While a student at the California Institute of Technology, Leroy Hood received words of wisdom from his mentor William Dreyer: "If you want to practice biology, do it on the leading edge and if you want to be on the leading edge, invent new tools for deciphering biological information." With this advice, Hood invented some of modern molecular biology's core instruments, profoundly impacting research and medicine. His DNA Sequencer made possible the Human Genome Project (to identify the nearly 30,000 genes in human DNA).
Hood and colleague Stephen Kent created the protein synthesizer, an instrument that assembles long peptides from amino acid subunits. Hood (and others) also invented the DNA synthesizer for synthesizing DNA fragments—a key development for gene mapping and the polymerase chain reaction.
Working with a team at Caltech, Hood developed a prototype automated DNA sequencer in 1985—a machine that rapidly determines the order of the four letters across the strings of DNA in cells. The process involves labeling each of the four DNA letters with different fluorescent dyes, using a laser to make the DNA chemicals glow in red, green, blue or orange, and then reading those signals by a computer. Over the next 17 years, this machine made DNA sequencing 3,000 times faster, facilitating the Human Genome Project, for which Hood was an early advocate and key player.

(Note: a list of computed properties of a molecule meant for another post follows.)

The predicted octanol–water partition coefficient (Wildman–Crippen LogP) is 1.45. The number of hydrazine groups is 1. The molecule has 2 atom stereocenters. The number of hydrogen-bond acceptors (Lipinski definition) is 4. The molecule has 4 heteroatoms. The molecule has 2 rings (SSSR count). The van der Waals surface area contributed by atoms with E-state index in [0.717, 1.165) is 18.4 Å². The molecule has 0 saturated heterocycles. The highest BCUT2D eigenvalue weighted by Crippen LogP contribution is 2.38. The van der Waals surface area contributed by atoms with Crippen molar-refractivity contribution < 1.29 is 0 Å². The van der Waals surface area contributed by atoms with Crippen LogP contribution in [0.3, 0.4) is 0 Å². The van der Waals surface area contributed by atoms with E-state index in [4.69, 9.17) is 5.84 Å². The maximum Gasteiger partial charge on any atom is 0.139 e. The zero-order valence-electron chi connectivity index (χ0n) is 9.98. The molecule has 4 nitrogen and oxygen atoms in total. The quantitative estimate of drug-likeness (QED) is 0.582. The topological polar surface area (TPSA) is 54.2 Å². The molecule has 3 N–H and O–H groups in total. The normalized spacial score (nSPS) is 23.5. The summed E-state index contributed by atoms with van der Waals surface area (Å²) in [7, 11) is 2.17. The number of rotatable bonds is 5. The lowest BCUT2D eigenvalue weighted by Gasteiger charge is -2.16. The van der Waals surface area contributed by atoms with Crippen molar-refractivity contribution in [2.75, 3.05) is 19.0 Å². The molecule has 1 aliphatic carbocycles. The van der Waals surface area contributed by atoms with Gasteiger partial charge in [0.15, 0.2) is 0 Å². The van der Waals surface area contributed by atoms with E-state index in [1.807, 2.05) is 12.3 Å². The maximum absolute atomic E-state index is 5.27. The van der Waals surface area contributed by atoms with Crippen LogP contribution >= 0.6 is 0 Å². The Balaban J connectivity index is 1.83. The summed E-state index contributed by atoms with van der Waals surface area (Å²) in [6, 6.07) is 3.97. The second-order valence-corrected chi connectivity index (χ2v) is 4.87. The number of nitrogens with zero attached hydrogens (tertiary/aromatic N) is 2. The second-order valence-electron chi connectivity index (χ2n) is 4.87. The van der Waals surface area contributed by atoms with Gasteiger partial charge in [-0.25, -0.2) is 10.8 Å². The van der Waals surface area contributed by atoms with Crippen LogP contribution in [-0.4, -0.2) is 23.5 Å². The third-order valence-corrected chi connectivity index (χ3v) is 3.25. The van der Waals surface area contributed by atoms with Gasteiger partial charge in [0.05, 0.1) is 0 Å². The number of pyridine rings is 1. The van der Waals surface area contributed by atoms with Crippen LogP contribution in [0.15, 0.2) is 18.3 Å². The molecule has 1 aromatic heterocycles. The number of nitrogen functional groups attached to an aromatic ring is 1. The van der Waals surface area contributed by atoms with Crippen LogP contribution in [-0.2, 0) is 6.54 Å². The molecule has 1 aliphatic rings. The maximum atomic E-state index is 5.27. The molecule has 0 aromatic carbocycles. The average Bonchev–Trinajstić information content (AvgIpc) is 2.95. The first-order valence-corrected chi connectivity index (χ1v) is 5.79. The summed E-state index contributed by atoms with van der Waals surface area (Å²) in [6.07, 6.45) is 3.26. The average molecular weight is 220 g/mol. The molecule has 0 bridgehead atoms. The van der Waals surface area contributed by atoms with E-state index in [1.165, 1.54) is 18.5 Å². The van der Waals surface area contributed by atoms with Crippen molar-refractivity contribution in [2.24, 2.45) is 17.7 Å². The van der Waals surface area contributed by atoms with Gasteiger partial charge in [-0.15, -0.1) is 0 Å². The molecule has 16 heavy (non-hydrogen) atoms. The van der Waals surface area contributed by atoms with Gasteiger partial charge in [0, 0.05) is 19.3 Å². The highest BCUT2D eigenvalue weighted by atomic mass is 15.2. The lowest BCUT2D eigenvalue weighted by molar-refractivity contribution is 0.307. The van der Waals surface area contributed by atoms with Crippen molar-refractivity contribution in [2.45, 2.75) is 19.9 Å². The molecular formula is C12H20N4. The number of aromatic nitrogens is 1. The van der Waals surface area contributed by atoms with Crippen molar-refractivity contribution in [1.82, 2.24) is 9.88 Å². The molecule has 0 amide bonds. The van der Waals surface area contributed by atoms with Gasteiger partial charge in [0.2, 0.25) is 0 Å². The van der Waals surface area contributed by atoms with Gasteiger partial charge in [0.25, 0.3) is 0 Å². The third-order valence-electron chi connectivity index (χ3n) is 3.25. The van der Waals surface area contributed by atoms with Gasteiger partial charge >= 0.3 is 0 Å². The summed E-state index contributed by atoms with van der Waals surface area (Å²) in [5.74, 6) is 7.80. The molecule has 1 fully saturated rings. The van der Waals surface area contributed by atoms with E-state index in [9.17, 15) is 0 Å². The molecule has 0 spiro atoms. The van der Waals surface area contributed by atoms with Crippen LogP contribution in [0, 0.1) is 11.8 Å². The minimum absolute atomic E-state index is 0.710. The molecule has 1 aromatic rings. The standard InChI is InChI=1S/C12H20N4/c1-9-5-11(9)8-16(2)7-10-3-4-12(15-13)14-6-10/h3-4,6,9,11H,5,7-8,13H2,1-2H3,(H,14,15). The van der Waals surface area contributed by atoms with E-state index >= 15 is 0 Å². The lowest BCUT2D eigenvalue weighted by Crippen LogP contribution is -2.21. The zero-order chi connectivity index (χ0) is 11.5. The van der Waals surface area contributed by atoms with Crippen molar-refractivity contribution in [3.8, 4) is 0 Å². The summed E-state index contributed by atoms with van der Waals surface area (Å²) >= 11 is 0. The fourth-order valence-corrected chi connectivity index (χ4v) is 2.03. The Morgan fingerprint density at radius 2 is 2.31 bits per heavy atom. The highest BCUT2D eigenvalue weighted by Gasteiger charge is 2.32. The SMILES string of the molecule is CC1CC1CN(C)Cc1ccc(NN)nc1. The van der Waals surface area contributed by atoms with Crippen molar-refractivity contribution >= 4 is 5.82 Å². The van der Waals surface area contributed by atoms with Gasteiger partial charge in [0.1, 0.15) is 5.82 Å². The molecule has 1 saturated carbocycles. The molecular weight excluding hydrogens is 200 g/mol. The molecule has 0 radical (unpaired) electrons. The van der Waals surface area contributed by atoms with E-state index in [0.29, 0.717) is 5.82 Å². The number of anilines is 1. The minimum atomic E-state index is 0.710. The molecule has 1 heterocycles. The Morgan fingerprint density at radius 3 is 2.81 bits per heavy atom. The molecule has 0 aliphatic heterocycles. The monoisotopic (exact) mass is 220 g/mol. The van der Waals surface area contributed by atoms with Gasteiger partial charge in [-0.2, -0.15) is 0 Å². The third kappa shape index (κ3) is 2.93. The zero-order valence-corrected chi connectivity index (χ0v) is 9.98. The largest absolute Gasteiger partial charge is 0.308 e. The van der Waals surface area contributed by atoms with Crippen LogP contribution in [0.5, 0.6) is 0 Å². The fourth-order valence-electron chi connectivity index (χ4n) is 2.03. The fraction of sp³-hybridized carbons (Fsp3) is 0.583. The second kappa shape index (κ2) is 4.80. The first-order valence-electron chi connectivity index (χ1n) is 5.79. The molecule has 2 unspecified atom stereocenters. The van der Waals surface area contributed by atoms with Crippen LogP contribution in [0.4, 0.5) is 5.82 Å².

In 1992, Hood created the Department of Molecular Biotechnology at the University of Washington, succeeded by the Institute for Systems Biology in Seattle, WA—co-founded in 2000. Integrating biology, medicine, computation and technology, the Institute focuses on how systems operate by studying all of their elements together.
Inspired by his teachers while a young boy growing up in Montana, Hood has worked to improve science education in grades K-12, emphasizing analytical and inquiry based thinking.
Hood received his BS in Biology from Caltech (1960), his MD from Johns Hopkins University (1964), and his PhD in biochemistry from Caltech (1968). Hood was the recipient of the Kyoto Prize for Advanced Technology (2002), the Lasker Award for Studies of Immune Diversity (1987) and others. He has founded or co-founded more than 10 companies, including Applied Biosystems and Amgen, that commercialize technologies.
Hood is currently working with NanoString Technologies to create a high-speed, ultra-sensitive bar-coding system for identifying individual molecules. In September 2007, Hood was inducted into the National Academy of Engineering. He is now one of only seven people who have been elected to all three National Academies.